chicks in the dark

Discussion in 'Raising Baby Chicks' started by cookinmom, Mar 23, 2007.

  1. cookinmom

    cookinmom Chillin' With My Peeps

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    Mar 14, 2007
    Saint George GA
    Kind of a dumb question here:

    When my chicks are 4 wks, from what I've seen in other posts, they won't need the heat lamp any more, but if they don't have that at night, that will put them in the dark.

    Should I just swap out the heat bulb (red) with a low-wattage regular light bulb?

    Also, at what point do they no longer need a nightlight?
     
  2. RSTX

    RSTX New Egg

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    My chicks are almost five weeks old and we turned off the heat lamp four days ago. When it gets dark, they just go to sleep. If I turn on a light in the room they all jump up and start doing their chicken things. Turn off the light and they all go back to sleep within a few minutes. Not a big brain running things for the chicks.[​IMG][​IMG]

    The dark does not seem to bother them at all. This evening we moved them into the permanent coop. I'll check them tomorrow morning and see how the night went.
     
  3. hinkjc

    hinkjc Overrun With Chickens Premium Member

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    It really depends on where they're being housed, the temperature and if they are fully feathered. They usually don't need a heat lamp if they are in the house because it is typically 70 degrees or more.

    Here's how you can figure out your needs. The first week they need 95 F degrees in the brooder, then decrease that by 5 degrees per week as they develop. The way I figure, it is usually 6 weeks till they are fully feathered (for most birds, altho there are exceptions). By the 6th week, they should be in about 70 degrees. If the room or outdoors is that warm, then you are safe. If it's colder than that, you may run into problems. We change our heat lamps to a 100-150 watt red flood bulb when they start to appear too warm under the heat lamp.

    Your birds reaction speaks a thousand words, so if they're panting, they're hot. If they are huddled under the light and droopy, they're too cold.

    I also feel a bird requires proper nutrition for good growth in those first 6 weeks, so once the light is out, they don't get to munch and drink at night anymore.

    Jody
     
  4. silkiechicken

    silkiechicken Staff PhD Premium Member

    Yeah, the chicks reactions are everything. I don't even measure temps anymore like when I started with them, they just tell me :p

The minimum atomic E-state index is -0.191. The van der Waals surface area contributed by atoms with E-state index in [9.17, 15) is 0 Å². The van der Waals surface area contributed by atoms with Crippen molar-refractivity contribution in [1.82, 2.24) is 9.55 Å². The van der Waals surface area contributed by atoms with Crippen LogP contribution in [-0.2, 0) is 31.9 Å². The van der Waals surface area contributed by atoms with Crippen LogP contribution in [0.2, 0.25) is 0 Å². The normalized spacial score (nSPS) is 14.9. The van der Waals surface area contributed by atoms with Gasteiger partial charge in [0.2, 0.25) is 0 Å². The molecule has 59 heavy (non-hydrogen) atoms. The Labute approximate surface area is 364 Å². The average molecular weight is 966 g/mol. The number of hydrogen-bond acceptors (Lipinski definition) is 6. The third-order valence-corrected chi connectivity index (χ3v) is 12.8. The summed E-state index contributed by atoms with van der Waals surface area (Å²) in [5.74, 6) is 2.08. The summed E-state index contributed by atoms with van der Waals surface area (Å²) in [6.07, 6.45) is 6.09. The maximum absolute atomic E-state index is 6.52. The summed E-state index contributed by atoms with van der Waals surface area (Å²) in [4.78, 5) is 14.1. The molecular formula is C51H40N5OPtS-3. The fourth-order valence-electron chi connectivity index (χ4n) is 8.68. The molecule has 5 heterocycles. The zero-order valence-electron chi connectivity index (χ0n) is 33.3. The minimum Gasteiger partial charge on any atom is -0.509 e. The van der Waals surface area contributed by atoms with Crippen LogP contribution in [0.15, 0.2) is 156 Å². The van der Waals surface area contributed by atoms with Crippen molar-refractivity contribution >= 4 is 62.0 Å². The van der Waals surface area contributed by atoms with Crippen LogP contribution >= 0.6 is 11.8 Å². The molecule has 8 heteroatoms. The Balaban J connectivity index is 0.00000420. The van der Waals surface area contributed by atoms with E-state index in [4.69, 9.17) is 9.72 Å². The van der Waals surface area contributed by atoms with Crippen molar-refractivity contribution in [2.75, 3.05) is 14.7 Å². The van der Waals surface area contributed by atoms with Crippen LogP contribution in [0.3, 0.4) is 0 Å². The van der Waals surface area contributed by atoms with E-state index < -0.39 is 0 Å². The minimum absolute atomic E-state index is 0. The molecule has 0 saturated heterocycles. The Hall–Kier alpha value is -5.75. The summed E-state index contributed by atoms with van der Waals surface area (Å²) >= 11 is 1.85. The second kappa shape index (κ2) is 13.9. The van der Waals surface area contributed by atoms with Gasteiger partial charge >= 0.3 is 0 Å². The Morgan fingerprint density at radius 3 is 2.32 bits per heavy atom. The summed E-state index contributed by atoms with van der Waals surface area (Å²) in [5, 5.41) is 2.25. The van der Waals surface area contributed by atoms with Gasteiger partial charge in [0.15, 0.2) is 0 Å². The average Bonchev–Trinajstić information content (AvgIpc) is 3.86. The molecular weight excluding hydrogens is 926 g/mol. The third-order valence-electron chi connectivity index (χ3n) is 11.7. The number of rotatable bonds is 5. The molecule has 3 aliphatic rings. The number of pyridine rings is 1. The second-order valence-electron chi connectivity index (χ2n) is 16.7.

5. shandea

    shandea Out Of The Brooder

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    Mar 17, 2007
    I know about the temps and all for them, but I've never heard that they shouldn't be in the dark. I thought the light was just for warmth. Should they not be in the dark at night, even if it's warm enough for them?

    And another question: I am following the guidelines for my chicks as far as temp goes. But why are there such guidelines when on the farm, chicks are outside in very cool weather sometimes? They do just fine, don't they? I have nothing against babying my animals, but it's not completely necessary, is it? Wouldn't they be OK at say - 60 degrees - if they lived out in the coop?
     
  6. hinkjc

    hinkjc Overrun With Chickens Premium Member

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    If they have a mama to snuggle with, yes. Chicks on their own do not fair well when it is cool outside. Some may make it, but I wouldn't chance it if it were me. jmo

    Jody
     
  7. shandea

    shandea Out Of The Brooder

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    Mar 17, 2007
    Quote:That makes sense. But what about the light? I'm not harming them by keeping them in the dark at night, am I? BTW, they are in the toasty computer room.
     
  8. hinkjc

    hinkjc Overrun With Chickens Premium Member

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    I don't think so, as they wouldn't eat under mama hen either in the dark.

    Jody
     
  9. cookinmom

    cookinmom Chillin' With My Peeps

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    Mar 14, 2007
    Saint George GA
    My husband brought up that point the other day. He said he could understand them needing heat, to replace their mama, but once they didn't need heat why the light. Chicks with their mom don't have a light, and surely they don't get up and eat in the night.
     

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